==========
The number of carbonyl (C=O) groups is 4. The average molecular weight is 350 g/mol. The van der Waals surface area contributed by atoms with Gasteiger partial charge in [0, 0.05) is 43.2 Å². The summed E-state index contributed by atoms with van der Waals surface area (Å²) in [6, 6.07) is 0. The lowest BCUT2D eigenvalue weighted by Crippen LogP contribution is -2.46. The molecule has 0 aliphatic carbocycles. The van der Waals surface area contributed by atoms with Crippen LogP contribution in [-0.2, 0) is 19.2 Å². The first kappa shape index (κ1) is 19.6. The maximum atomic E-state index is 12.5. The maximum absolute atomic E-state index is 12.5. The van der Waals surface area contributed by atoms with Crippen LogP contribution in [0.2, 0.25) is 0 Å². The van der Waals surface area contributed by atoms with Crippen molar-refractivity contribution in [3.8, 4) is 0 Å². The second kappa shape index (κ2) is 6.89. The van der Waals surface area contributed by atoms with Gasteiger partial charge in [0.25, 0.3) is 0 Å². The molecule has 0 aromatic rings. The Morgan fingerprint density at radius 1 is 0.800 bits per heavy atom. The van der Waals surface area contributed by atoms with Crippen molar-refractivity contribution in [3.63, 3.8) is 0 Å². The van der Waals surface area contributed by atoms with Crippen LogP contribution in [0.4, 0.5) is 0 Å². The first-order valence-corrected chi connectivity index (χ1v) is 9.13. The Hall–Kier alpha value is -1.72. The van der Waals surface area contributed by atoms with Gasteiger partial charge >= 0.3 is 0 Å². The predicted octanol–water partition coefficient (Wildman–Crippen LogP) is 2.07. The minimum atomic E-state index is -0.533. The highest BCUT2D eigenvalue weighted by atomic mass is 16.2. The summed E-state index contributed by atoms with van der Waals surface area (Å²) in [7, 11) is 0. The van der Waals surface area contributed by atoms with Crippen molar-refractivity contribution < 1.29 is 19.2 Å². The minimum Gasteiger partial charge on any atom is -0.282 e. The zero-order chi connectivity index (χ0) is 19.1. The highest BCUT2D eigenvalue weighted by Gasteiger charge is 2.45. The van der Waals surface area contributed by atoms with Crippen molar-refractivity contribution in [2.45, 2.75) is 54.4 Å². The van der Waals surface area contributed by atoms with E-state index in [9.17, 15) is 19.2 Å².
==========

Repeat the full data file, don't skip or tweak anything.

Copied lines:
The number of carbonyl (C=O) groups is 4. The average molecular weight is 350 g/mol. The van der Waals surface area contributed by atoms with Gasteiger partial charge in [0, 0.05) is 43.2 Å². The summed E-state index contributed by atoms with van der Waals surface area (Å²) in [6, 6.07) is 0. The lowest BCUT2D eigenvalue weighted by Crippen LogP contribution is -2.46. The molecule has 0 aliphatic carbocycles. The van der Waals surface area contributed by atoms with Crippen LogP contribution in [-0.2, 0) is 19.2 Å². The first kappa shape index (κ1) is 19.6. The maximum atomic E-state index is 12.5. The maximum absolute atomic E-state index is 12.5. The van der Waals surface area contributed by atoms with Crippen LogP contribution in [0.2, 0.25) is 0 Å². The van der Waals surface area contributed by atoms with Crippen molar-refractivity contribution in [3.8, 4) is 0 Å². The second kappa shape index (κ2) is 6.89. The van der Waals surface area contributed by atoms with Gasteiger partial charge in [0.25, 0.3) is 0 Å². The molecule has 0 aromatic rings. The Morgan fingerprint density at radius 1 is 0.800 bits per heavy atom. The van der Waals surface area contributed by atoms with Crippen molar-refractivity contribution in [3.63, 3.8) is 0 Å². The van der Waals surface area contributed by atoms with Crippen LogP contribution in [0.4, 0.5) is 0 Å². The first-order valence-corrected chi connectivity index (χ1v) is 9.13. The Hall–Kier alpha value is -1.72. The van der Waals surface area contributed by atoms with Gasteiger partial charge >= 0.3 is 0 Å². The predicted octanol–water partition coefficient (Wildman–Crippen LogP) is 2.07. The minimum atomic E-state index is -0.533. The highest BCUT2D eigenvalue weighted by atomic mass is 16.2. The summed E-state index contributed by atoms with van der Waals surface area (Å²) in [7, 11) is 0. The van der Waals surface area contributed by atoms with Crippen molar-refractivity contribution < 1.29 is 19.2 Å². The minimum Gasteiger partial charge on any atom is -0.282 e. The zero-order chi connectivity index (χ0) is 19.1. The highest BCUT2D eigenvalue weighted by Gasteiger charge is 2.45. The van der Waals surface area contributed by atoms with Crippen molar-refractivity contribution in [2.45, 2.75) is 54.4 Å². The van der Waals surface area contributed by atoms with E-state index in [9.17, 15) is 19.2 Å².